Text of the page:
Source: GGM Consulting

In order to exchange real-time data, they will need to implement inter control center data exchange protocols, as described in an earlier section. Sharing real-time information from neighboring countries’ major substations will help each country operate its grid in a more effective and secure manner. This is especially beneficial with the growth of cheap renewable resources in the different countries. Generation from renewables are constantly changing and cannot be easily predicted. With strong interconnections, economic power can be quickly shared with neighbors.

The growing diversity of power generation portfolios in the different countries, due to the rapid development of renewable energy sources (RES) could result in greater interdependence across the Far East region.  Renewables are connected to the grid with inverters. They typically do not provide support during emergencies since they have minimal inertia and inadequate voltage support. Today there are smart inverters that provide artificial inertia and voltage support during emergencies.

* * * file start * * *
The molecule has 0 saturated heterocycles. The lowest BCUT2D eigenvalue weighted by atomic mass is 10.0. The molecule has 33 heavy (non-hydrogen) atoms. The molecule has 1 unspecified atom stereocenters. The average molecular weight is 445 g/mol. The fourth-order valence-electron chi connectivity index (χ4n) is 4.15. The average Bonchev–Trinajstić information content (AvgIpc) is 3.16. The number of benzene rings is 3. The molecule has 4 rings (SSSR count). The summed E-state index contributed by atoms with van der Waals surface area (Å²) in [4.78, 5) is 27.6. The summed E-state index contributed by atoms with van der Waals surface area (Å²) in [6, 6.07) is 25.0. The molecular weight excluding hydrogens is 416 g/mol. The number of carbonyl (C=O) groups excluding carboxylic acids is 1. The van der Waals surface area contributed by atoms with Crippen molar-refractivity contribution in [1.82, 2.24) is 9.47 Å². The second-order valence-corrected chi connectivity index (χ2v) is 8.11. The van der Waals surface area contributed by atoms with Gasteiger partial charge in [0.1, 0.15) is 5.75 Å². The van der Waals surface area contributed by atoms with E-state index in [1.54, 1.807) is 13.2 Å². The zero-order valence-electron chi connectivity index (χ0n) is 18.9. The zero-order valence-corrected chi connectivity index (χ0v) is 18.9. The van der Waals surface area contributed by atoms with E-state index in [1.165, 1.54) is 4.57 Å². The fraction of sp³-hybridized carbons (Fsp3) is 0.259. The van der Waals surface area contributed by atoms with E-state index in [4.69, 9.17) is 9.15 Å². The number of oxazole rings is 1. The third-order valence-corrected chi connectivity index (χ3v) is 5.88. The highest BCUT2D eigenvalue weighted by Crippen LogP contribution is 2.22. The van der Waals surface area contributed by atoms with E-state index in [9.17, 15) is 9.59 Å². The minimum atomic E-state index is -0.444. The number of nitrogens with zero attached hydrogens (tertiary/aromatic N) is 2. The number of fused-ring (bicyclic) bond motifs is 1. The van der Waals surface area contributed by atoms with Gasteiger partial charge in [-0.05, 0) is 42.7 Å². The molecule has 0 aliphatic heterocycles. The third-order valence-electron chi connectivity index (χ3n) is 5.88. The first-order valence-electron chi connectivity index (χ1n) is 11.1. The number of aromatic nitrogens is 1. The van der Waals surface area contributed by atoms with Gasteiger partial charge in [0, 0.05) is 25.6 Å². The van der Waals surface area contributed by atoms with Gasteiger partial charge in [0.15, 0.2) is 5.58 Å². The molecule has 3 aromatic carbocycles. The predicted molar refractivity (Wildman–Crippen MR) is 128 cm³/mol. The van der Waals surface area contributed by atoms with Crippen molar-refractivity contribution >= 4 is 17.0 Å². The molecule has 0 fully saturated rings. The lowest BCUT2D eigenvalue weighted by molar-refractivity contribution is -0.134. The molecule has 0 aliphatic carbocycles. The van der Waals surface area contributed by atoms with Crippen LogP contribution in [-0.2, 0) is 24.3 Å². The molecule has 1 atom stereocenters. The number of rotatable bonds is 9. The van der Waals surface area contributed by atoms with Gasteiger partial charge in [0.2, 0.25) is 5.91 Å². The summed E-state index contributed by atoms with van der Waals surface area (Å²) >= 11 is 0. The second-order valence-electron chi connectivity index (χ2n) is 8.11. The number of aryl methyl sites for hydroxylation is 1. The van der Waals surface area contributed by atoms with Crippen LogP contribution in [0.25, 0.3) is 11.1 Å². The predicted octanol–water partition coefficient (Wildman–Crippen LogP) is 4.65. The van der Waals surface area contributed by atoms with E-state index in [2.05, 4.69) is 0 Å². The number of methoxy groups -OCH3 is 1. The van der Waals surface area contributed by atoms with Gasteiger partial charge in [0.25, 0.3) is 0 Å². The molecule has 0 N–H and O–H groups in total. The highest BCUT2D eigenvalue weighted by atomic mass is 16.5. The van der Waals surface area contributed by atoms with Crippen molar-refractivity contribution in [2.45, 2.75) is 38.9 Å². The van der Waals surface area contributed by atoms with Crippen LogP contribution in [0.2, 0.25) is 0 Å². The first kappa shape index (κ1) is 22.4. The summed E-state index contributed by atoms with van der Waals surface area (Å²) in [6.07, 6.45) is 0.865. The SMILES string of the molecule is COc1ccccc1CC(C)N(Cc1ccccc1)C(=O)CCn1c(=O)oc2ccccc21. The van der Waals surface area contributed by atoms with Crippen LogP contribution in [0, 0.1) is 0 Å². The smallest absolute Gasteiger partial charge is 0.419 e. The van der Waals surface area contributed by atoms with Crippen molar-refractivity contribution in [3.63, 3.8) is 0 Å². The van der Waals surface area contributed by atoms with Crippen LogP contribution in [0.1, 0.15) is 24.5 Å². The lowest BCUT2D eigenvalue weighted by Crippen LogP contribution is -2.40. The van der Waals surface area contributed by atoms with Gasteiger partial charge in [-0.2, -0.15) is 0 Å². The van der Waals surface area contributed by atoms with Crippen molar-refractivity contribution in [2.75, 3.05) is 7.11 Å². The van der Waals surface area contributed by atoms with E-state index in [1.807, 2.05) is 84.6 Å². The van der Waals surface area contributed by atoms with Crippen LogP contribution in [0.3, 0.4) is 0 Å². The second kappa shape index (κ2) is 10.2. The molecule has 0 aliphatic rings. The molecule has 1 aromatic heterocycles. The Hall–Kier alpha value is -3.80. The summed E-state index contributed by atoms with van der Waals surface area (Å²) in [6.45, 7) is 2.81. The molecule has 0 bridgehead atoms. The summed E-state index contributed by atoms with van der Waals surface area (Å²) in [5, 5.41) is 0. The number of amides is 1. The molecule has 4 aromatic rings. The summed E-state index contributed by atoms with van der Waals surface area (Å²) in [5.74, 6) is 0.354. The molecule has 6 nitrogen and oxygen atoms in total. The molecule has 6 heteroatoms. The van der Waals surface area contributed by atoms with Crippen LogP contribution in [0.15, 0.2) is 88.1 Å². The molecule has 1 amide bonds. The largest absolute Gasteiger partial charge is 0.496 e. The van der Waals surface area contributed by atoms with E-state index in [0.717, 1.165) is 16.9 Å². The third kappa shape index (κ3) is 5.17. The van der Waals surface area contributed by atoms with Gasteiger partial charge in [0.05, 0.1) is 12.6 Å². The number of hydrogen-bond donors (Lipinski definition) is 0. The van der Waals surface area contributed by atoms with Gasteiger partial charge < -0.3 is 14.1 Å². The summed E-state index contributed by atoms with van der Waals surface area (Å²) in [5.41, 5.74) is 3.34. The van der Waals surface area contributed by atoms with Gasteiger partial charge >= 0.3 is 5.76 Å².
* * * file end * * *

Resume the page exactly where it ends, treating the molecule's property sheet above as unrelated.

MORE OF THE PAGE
Therefore, transmission system design must look beyond national boundaries and move towards multi-national regional solutions. This could include DC transmission overlays on the AC system. If we need to connect systems with different operating frequencies (say 50 Hz and 60 Hz), AC/DC/AC back-to-back converters are a solution. HVDC lines could be used to economically transfer large amounts of power across a great distance.

Many of these solutions are already in operation and/or under development in many nations of the Far East grid.

Figure 13 shows China’s HV transmission network today and the future.

 

Figure 13: China’s National Grid Plans

Source: IEEE Spectrum, March 2019